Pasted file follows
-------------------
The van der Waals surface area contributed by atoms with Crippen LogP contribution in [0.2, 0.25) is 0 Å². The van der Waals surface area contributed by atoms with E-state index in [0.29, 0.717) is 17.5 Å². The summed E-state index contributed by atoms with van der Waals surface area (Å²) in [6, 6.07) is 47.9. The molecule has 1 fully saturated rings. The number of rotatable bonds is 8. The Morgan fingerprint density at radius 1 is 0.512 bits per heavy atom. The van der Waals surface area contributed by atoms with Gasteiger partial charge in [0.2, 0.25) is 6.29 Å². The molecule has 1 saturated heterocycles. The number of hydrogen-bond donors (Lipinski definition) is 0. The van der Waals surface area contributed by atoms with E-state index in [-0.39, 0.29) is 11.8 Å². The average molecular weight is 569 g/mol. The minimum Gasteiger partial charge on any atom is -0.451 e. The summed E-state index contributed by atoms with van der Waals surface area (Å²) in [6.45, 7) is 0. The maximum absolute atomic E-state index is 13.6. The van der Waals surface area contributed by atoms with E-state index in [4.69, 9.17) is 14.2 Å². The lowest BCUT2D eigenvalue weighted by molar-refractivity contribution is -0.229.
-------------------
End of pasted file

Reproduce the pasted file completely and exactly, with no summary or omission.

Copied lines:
The van der Waals surface area contributed by atoms with Crippen LogP contribution in [0.2, 0.25) is 0 Å². The van der Waals surface area contributed by atoms with E-state index in [0.29, 0.717) is 17.5 Å². The summed E-state index contributed by atoms with van der Waals surface area (Å²) in [6, 6.07) is 47.9. The molecule has 1 fully saturated rings. The number of rotatable bonds is 8. The Morgan fingerprint density at radius 1 is 0.512 bits per heavy atom. The van der Waals surface area contributed by atoms with Gasteiger partial charge in [0.2, 0.25) is 6.29 Å². The molecule has 1 saturated heterocycles. The number of hydrogen-bond donors (Lipinski definition) is 0. The van der Waals surface area contributed by atoms with E-state index in [-0.39, 0.29) is 11.8 Å². The average molecular weight is 569 g/mol. The minimum Gasteiger partial charge on any atom is -0.451 e. The summed E-state index contributed by atoms with van der Waals surface area (Å²) in [6.45, 7) is 0. The maximum absolute atomic E-state index is 13.6. The van der Waals surface area contributed by atoms with E-state index in [4.69, 9.17) is 14.2 Å². The lowest BCUT2D eigenvalue weighted by molar-refractivity contribution is -0.229.